In the beginning, we had a great deal of freedom, and Jerry wrote completely out of his imagination - very, very freely. We even had no editorial supervision to speak of, because they were in such a rush to get the thing in before deadline. But later on we were restricted.
Jerry and I always felt that the character was enjoying himself. He was having fun: he wasn't taking himself seriously. It was always a lark for him, as you can see in my early drawings.
In this drawing we just let our imagination run wild. We visualized Superman toys, games, and a radio show - that was before TV - and Superman movies. We even visualized Superman billboards. And it's all come true.
Jerry picked up the technique of visualizing the story as a movie scenario; and whenever he gave me a script, I would see it as a screenplay. That was the technique that Jerry used, and I just picked it up.
Jerry often says that Slam Bradley was really the forerunner of Superman, because we turned it out with no restrictions, complete freedom to do what we wanted; the only problem was that we had a deadline.
I started young but at every turn, listening provided a foundation for my leadership. I can say categorically that all the really excellent leaders I have known were, in my view, excellent listeners.
Jerry reversed the usual formula of the superhero who goes to another planet. He put the superhero in ordinary, familiar surroundings, instead of the other way around, as was done in most science fiction. That was the first time I can recall that it had ever been done.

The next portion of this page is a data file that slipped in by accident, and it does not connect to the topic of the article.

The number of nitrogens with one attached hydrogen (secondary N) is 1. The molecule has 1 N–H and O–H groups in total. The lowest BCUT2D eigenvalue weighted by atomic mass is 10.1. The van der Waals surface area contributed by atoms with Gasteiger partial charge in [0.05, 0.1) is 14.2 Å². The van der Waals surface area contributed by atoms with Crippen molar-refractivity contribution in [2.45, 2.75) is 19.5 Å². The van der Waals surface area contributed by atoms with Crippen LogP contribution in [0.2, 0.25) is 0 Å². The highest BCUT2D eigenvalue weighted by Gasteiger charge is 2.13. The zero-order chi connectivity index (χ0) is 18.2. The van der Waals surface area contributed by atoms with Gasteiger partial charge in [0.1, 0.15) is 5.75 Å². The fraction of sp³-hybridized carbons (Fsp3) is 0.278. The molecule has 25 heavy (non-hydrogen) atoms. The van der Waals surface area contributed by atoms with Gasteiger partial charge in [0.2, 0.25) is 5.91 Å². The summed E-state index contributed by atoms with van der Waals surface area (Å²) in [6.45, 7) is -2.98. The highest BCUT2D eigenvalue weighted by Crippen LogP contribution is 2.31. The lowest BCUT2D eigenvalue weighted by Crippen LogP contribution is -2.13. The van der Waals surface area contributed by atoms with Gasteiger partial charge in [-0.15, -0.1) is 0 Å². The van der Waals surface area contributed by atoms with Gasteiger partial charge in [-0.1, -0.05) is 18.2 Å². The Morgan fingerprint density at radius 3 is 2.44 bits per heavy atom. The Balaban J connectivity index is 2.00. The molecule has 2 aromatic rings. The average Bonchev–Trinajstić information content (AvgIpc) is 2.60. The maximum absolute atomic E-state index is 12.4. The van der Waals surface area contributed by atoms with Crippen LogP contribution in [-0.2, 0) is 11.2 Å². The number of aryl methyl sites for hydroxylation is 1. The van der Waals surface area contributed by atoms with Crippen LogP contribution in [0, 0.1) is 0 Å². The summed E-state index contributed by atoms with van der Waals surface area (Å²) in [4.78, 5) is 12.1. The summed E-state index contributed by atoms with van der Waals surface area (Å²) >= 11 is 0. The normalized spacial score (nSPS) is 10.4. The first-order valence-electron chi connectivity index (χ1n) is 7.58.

And I agreed the feeling of action as he was flying or jumping or leaping - a flowing cape would give it movement. It really helped, and it was very easy to draw.
I think initially we wanted to use the first letter of the character's name. We thought S was perfect.
I was mild-mannered, wore glasses, was very shy with women.
I drew a picture on the back of a calendar in pencil. In those days they used to give out free calendars, I had no art paper, so I took whatever else I could.
I had to produce a complete page - or two or three - in one day. I took a lot of pride in my work, and I hated to do a mediocre job. Evidently, some of the writers enjoyed my work best of all for that very reason.
Clark Kent, I suppose, had a little bit of Harold Lloyd in him.
I did all the work at the beginning up until the point where I couldn't handle the increasingly heavy art production burden alone. I needed, and got, assistance.
I came from Canada when I was about 10 years old, and our family settled in Cleveland, Ohio.
Not only that, but when I first met Joe, to my intense delight, he showed me that he was a collector. He was collecting some of the early Tarzan pages by Hal Foster, and, later, early Flash Gordons; and I found that we were both absolutely interested in the same type of thing.
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